Peace
"The LORD will bless His people with peace."
Psalm 29:11 

 

The LORD...

Israel, as a nation, believed that God’s name was so holy that it should not be spoken aloud. One of the ways they dealt with this was to describe the name by way of a euphemism.  A euphemism can be a neutral word or phrase used to describe something else. For example, “We are experiencing many casualties” could be put in place of “many soldiers are being killed.”  Another euphemism is, “If something happens to me” in place of, “If I die.”  The word behind ‘LORD,’ in capitals, is ‘Yahweh’

The word ‘Yahweh’ is from a Hebrew root meaning “breath” (hayah), which has the extended meaning of “to exist.” The first usage of LORD is in Genesis 2:4 and 2:7 where we read of life being breathed into man. Man rose from the dust of the ground as a living being through the work of Yahweh – the LORD – who raises up; the One who can breathe life into the most difficult of circumstances as He brings about His work of restoration and reconciliation.  Adam and Eve were raised for their hiding place and coping mechanisms that, unattended, would have destroyed the very life they sought to preserve. Noah was raised up in the safety of an ark and Abram was led out of a pagan city in Mesopotamia (Ur). Jacob was raised out of his doublemindedness and Joseph was raised from death threats and through injustice and prison to be one of the most powerful men in the most powerful nation of the day – Egypt. Four hundred years later a failed hero (Moses) was encountered through a burning bush and raised up to challenge the very heart of Egyptian culture and life. Shortly after this Israel, a nation of slaves, was taken from the illegitimate rule of Pharaoh and rose to freedom in the grace and mercy of the Holy One. Later,  Israel entered the Promised Land and rose over her enemies in ways that clearly pointed to the presence of God (Joshua 5:13-6:20). Rahab, a prostitute in a military city was raised out of judgement and brought into covenant love (Josh 6:17, Mat 1:5) and even in Judgement God sought to encourage and raise His people (Dan 1:19-20) from sin and darkness. Throughout Israel’s chequered history God, in grace and mercy, raised up prophets who clearly pointed out that history does not begin with, or continue with human ability, but with the One who holds all things in His hands ( 2 Pet 1:21,Gen 1:1, John 1:1).

Jesus is the reason a wayward son could be brought back into the family home (Luke 15:22-24) and is the reason that you and I are totally accepted by God – through His work. In Christ we find God stooping low so that we can find forgiveness and be raised up and seated in heavenly realms (Eph 2:6).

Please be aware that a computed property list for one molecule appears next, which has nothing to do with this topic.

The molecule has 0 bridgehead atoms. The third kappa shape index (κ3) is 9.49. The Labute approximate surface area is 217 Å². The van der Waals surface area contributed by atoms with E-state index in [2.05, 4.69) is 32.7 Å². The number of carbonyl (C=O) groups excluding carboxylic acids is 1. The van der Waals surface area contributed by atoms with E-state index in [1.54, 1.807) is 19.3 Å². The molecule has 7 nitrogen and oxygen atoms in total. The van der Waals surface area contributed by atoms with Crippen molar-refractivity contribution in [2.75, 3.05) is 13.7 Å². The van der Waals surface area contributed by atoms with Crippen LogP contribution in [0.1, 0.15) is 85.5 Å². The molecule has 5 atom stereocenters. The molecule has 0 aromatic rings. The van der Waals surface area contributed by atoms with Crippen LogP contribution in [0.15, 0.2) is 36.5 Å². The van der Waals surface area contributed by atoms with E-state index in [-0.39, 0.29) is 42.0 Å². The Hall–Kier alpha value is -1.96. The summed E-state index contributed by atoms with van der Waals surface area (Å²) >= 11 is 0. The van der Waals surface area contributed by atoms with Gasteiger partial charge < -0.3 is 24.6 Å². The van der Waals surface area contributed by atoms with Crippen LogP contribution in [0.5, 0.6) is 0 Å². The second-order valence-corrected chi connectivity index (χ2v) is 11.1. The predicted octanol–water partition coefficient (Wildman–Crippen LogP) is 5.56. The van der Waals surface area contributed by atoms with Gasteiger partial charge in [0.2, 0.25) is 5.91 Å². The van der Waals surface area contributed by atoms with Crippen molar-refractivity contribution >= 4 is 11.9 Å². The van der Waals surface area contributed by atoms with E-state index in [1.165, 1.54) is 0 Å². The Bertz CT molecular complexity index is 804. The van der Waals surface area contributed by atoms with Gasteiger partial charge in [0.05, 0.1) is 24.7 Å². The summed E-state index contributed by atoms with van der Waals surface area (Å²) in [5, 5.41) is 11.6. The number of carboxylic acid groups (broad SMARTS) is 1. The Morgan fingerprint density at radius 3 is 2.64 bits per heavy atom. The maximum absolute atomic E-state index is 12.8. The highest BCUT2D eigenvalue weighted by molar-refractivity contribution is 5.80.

Will bless His people...

In the Bible ‘blessing’ speaks of stooping before another person and presenting them with gifts and in Genesis we see that the first person who does this is God. He breathed life into man and placed him in a beautiful world – a place where man could know God and benefit from the provision and love of a heavenly Father: God blessed man. Man fell into sin yet God still reaches out without compromise to His holiness and with a patience and love that is immeasurable (Eph 4:16-20).

God is the One who brought His people out of Egypt and later instructed Aaron to say to the people; “The Lord bless you” (Numbers 6:24). In rescuing His people God had stooped low in order to raise His people up and bring them out of Egypt as on the wings of an eagle (Ex 19:4). Centuries later we see this work of blessing transformed into amazing grace, power, mercy and love as Jesus comes as a Servant (Phil 2:6-11) and gives His life as a willing sacrifice so that we can be raised out of condemnation and separation through His gift of life. We are blessed with the peace and security of reconciliation that comes about through His of grace (Eph 2:8).
 

 
With peace…

 
 
Many years ago whilst my wife and I were both students we bought a Tiffany print. The picture was full of vibrant colours as you looked out onto a landscape through a medieval window. A few years after our initial purchase we started searching the internet for a similar print and in doing so came across a copy of the one we already had. It was then that we realised how faded our own print had become without us realising it. Knowing that there was no way or restoring the print we soon took it off the wall – it just did not look the same anymore.
 
Peace is about the restoration of harmony in God’s world – about bringing things back to how they should be. We are faded glory yet do not realise it as we live in a world which, in many respects has lost so much of its vibrancy and colour. We are paupers and rebels through being separated from God in our dysfunctional existence and sin, yet we were created to be sons and daughters in the love and care of a heavenly father.
 
Unlike my inability to restore a picture back to former glory, we have a heavenly Father who is willing to help restore man’s broken relationship with God, ourselves and with those around us. Due to our often- distorted vision and pressures of the world upon us, we easily fail to see what has happened and is happening to our lives. Yet there is hope because God is willing to come after the rebel and place the pauper back in the family, so to speak, clothed in the work of another. He is the only One who can offer peace and reconciliation and in looking through scripture we see that He has always been in the business of restoring broken relationships (Gen 3:15; Isaiah 11:7-9) right from the very beginning.